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As a 20-year-old college student, I have heard time and time again the gripes of my peers when it comes to tuition costs.

Tuition price was the No. 1 reason why I didn't attend my top-choice school, a $50,000-a-year college in Boston. Fortunately, I ended up staying in Florida, which is one of the cheapest states to get a public education.

During my senior year of high school, my eyes bugged when I heard how much some of my classmates were expected to pay to go out of state. Those numbers were probably the equivalent of, if not more than, the cost of an arm and a leg.

So when Democratic presidential candidate Bernie Sanders announced he wanted to pass a bill that would rid tuition fees of public-university students, we should all have been jumping up in the air, right?

Sure, it's the ideal situation and a dream come true, but Sanders is, no doubt, biting off more than he can chew. I can't feasibly imagine this bill ever passing, however appealing it may sound on the surface.

In order for this plan to work, Sanders drew up a figure of $70 billion to be gathered through stock taxes. The federal government would pay three-fourths of this amount and the states would pay the rest.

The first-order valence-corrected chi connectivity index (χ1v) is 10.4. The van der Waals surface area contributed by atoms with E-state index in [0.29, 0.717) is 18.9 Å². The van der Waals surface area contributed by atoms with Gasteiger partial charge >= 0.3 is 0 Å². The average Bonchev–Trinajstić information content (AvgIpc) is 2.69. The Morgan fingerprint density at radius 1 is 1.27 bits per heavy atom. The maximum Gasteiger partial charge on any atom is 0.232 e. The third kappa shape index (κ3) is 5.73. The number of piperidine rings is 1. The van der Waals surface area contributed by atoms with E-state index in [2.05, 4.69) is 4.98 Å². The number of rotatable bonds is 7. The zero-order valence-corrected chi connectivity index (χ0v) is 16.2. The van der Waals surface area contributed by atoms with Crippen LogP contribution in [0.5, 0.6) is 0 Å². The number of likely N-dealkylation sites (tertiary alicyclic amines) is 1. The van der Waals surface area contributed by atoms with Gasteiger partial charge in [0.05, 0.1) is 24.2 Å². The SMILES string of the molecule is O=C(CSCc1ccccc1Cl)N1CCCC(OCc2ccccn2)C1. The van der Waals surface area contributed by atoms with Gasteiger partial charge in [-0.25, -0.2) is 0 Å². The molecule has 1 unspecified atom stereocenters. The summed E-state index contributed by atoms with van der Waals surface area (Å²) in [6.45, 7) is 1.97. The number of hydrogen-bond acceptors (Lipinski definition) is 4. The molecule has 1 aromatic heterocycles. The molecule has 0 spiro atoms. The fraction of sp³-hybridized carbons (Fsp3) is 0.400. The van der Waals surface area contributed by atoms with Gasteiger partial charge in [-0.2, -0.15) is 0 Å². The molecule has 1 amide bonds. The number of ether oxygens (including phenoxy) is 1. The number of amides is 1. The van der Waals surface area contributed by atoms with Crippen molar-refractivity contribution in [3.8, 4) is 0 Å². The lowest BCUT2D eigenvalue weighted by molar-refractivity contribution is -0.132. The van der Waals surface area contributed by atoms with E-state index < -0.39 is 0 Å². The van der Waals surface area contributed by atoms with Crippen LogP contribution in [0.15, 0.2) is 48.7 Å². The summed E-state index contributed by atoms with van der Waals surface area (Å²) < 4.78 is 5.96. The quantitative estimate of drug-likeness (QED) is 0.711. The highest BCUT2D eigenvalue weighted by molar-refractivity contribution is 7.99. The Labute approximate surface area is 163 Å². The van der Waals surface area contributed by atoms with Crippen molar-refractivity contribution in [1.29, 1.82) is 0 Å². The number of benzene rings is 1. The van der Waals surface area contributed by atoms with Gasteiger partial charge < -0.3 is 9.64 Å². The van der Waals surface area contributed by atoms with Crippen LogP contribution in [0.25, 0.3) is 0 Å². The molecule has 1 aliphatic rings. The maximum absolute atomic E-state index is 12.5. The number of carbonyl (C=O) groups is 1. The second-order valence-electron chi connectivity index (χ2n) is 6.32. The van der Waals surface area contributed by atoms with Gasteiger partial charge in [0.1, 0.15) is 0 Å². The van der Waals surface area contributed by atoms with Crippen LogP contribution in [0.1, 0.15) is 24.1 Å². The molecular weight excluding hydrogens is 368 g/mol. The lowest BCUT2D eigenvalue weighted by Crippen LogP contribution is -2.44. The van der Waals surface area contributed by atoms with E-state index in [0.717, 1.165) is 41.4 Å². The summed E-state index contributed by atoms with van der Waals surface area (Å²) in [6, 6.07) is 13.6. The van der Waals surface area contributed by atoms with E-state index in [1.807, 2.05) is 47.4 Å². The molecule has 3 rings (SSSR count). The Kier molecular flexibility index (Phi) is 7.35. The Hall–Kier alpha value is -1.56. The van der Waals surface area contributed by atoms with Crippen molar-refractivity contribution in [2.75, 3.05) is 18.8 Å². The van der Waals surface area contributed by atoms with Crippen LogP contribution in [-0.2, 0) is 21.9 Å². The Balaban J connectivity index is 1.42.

College tuition has increased exponentially in the past few decades. According to Bloomberg, college tuition and fees have increased by 1,120 percent between 1978 and 2012.

This absurd jump in prices has riddled students with debt that would take decades to pay off. Added to that cost are food, housing, books, transportation and spending money, which can suffocate someone trying to get out in the real world for the first time.

If college becomes free, however, I could only imagine what the attendance numbers would look like.

Very few at UCF are strangers to the lectures with 300 or more students. If more students are able to attend, will the quality of the classes be spread too thin? Or will college admissions become more rigorous in order to maintain academic integrity?

I studied abroad in Sweden during fall 2014, and the issue of money came up often. I couldn't believe how cheap European tuition was and how many of my friends were being paid to study abroad.

In October, Germany had finally been able to get rid of all its public-university fees, not only for Germans but for international students as well.

It seemed perfect, and in my mind I kept thinking how great it would be if the United States could follow in Germany or Sweden's footsteps. But we have two very different systems in play, and what fits one foot will not always fit the other.

Sanders' vision is admirable and I'm sure his heart is in the right place. It's going to take lots and lots of time, however, in order to get to where Germany is. While it is certainly not going to happen before 2020, it's still a step in the right direction and a good idea to make known to the nation.

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Noelle Campbell is a Digital Producer for the Central Florida Future. Follow her on Twitter @Noellecampz or email her @NoelleCCentralFloridaFuture.com.

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